It was a warm, lazy Sunday afternoon, and I took advantage of the day to sprawl on my sofa and finish reading Their Finest by Lissa Evans (first published as Their Finest Hour and a Half).

I was inspired to read the book after watching the film version — a British period comedy-drama about making propaganda films and life on the home front in London during  The Blitz. (I reviewed the film version, justly rated 4 1/2 stars on Rotten Tomatoes, in an earlier blog post.)

Catrin Cole is a young, inexperienced, but talented scriptwriter who is seconded to the Ministry of Information. Catrin is assigned to work with Tom Buckley and his crusty older writing partner to provide a woman’s perspective on the Ministry’s propaganda films.

Together the writing team produce an outline based on a newspaper report of a brave rescue at Dunkirk. The Ministry decides it’s ideal for lifting the morale of the home front during The Blitz bombings. And for potentially kindling American interest in joining the war. Their Finest follows the making of the film, from scriptwriting to production and eventual release.

Book versus Film

While the film departs from the book in several areas (for instance, a couple of central characters in the book were completely missing from the film version!), I enjoyed both. A reluctant actor in the Dunkirk film is Ambrose Hilliard, a star of stage and film in the 1920s, who refuses to believe his stardom has dimmed with the passing years.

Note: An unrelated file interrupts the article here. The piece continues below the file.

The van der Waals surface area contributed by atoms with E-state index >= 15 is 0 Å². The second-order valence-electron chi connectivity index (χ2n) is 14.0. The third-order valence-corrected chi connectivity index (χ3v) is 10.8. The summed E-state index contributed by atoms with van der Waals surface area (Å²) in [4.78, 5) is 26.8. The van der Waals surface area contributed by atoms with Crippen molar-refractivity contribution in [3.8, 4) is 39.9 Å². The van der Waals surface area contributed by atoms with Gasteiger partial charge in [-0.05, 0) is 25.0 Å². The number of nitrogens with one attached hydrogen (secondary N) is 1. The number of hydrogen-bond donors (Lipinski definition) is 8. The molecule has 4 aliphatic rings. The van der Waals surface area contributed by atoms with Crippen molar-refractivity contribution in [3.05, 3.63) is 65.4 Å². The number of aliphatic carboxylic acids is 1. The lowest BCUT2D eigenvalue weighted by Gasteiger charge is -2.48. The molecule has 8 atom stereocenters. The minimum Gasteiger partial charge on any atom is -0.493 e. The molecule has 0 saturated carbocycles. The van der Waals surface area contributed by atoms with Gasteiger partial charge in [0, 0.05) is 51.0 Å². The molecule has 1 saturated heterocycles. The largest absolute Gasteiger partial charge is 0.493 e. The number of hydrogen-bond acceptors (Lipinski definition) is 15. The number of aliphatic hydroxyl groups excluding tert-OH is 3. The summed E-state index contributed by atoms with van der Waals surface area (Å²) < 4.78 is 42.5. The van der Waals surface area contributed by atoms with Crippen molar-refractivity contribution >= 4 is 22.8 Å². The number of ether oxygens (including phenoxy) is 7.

Superbly played by Bill Nighy in the film, Hilliard’s thoughts and dialogue in the book are full of acerbic wit and had me laughing out loud, all the more so because it was so easy to imagine Nighy delivering them!

Having enjoyed both the film and the book, I posted my thoughts on Twitter and it was a pleasant surprise for the author, Lissa Evans, to respond and thank me for my tweet.

I tweeted back, “No, THANK YOU. I loved the film and the book. And especially Ambrose Hilliard.” To which she replied, “I have to confess that he’s my favourite character.” It shows!

So if you’d like a good read and a good film, I thoroughly recommend reading and watching OR watching and reading, Their Finest by Lissa Evans.

© 2017 Robert Fairhead

N.B. This post is also published on the Tall And True blog. And you might be interested in reading how I tracked down a copy of Their Finest in my local library in another blog post, Large Print Editions.

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Welcome to the blog posts and selected writing of Robert Fairhead. A writer and editor at the Tall And True writers' website, Robert also writes and narrates episodes for the Tall And True Short Reads podcast. In addition, his book reviews and other writing have appeared in print and online media, and he's published several collections of short stories. Please see Robert's profile for further details.


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